The Spy Life

"It's very frustrating to live this life," Rokke says. She's sitting in PETA's conference room, talking about undercover work. "I couldn't say to a fur wearer, `Shame on you,' because I was living an undercover life."

Working undercover, she says, meant hiding the aspects of her personality that were most important to her. She kept quiet about animal rights. She hid her vegetarianism, skipping lunch or just eating popcorn. She tried to blend into the background, seldom talking about herself, avoiding her co-workers' attempts at friendship.

"I found I can't let myself get close to anyone," she says.

In Omaha, she was sharing a house with Rossell, but they pretended not to know each other at work and they never went out together in public. That was difficult, but at least she had someone to talk to; she was alone during her eight-month stint at Huntingdon..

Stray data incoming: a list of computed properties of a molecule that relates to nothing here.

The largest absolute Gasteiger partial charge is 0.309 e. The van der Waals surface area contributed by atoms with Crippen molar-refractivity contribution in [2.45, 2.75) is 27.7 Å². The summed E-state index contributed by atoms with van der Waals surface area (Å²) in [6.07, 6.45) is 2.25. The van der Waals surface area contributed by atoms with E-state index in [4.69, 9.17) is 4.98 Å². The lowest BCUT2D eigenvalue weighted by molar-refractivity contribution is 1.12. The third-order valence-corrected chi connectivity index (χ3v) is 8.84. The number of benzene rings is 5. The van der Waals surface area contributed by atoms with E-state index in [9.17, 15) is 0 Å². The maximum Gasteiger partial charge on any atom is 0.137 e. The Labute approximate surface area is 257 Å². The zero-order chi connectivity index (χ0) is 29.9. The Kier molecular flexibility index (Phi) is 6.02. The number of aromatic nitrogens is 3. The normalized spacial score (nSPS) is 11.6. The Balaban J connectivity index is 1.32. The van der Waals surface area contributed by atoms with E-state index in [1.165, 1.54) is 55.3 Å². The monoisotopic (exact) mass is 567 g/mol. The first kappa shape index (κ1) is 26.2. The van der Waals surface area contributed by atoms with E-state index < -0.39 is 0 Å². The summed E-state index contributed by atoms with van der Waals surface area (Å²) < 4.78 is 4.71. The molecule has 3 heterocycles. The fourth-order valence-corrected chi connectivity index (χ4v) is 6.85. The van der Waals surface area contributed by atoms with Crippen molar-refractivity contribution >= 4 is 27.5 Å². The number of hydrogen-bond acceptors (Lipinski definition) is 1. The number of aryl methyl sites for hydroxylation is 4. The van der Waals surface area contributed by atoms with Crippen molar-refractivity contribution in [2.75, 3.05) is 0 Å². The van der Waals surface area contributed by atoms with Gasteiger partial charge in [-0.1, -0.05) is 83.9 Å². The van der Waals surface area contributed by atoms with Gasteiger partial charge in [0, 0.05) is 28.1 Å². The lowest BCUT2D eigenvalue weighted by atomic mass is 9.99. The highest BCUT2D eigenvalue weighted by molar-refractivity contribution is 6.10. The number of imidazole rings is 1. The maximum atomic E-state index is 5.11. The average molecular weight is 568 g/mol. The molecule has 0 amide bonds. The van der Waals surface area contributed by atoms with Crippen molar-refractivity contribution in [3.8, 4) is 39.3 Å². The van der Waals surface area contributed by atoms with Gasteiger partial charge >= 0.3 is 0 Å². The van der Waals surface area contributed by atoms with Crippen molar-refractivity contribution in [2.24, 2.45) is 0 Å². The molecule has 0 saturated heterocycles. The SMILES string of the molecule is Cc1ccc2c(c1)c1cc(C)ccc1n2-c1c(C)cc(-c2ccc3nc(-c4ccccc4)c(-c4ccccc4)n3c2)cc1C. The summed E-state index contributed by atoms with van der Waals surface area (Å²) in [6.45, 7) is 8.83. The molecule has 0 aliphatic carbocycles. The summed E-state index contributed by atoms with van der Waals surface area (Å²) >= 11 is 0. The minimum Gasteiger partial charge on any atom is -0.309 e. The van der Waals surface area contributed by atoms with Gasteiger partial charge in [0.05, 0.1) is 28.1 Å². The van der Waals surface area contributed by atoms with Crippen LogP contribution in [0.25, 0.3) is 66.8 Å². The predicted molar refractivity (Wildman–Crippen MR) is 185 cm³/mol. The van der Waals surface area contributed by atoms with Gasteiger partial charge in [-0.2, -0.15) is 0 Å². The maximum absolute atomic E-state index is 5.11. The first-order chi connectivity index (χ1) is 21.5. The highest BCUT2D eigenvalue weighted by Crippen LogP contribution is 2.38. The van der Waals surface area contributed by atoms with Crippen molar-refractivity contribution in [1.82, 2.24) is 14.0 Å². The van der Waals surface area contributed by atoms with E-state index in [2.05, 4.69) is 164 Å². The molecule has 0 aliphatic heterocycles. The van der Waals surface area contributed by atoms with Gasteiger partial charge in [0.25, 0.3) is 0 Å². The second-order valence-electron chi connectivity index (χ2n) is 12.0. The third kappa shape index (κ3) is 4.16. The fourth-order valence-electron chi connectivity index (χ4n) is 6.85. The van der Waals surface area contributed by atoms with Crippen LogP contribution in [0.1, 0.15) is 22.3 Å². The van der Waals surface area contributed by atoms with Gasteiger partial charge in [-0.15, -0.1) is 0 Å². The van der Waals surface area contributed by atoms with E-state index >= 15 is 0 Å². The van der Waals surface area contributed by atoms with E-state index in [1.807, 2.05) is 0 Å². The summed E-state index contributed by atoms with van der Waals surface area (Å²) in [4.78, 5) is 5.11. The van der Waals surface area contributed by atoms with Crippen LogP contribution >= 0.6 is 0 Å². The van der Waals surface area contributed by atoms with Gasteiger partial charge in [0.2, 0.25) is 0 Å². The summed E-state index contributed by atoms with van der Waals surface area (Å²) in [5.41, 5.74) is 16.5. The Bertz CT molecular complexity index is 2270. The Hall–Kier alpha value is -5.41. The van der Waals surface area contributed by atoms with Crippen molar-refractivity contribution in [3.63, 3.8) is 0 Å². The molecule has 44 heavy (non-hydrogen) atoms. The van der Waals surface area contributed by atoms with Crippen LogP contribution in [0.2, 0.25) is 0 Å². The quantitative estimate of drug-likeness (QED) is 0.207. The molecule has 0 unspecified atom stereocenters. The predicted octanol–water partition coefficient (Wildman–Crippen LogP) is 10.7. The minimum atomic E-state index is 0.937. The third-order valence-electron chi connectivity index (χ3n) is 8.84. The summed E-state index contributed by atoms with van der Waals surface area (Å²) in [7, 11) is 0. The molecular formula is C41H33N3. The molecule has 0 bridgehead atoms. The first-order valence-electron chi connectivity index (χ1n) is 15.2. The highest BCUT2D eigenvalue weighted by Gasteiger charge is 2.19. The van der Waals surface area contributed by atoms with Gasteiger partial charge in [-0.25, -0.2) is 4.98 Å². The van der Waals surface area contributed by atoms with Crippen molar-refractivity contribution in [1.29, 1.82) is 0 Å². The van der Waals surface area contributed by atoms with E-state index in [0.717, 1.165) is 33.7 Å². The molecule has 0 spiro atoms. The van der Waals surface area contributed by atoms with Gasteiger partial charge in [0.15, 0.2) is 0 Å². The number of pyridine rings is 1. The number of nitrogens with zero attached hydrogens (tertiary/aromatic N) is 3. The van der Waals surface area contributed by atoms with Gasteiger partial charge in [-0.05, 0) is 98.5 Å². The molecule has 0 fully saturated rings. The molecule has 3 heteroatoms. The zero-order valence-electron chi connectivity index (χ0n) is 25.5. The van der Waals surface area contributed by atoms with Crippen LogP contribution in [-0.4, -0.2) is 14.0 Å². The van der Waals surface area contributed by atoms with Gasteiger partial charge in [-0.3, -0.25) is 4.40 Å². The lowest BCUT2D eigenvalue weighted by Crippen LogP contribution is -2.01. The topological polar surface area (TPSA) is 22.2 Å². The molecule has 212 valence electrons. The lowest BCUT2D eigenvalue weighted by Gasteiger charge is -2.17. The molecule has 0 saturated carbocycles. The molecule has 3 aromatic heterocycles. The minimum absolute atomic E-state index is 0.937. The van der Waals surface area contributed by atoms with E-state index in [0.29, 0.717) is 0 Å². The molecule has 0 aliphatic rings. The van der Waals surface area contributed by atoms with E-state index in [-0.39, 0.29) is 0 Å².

"It's tiring," she says. "You definitely have to find an avenue to vent because it's not possible to even talk to friends. It's not like I can call my friends at home and say, `You should see what they're doing.' I can't do that. It's confidential."

Instead, she would call Sweetland, her boss at PETA. "I remember several phone calls when Michele had seen more than she could bear to see," Sweetland recalls. "But there weren't that many calls because she's stoic. That, to me, is her overriding characteristic. Perhaps she's too stoic. She has to bottle too much inside."

Rokke doesn't emote much and she doesn't spend a lot of time in introspection. She'd rather talk about animals than analyze her motivations. She has trouble explaining why a woman who is so horrified at cruelty to animals would spend years trying to uncover it.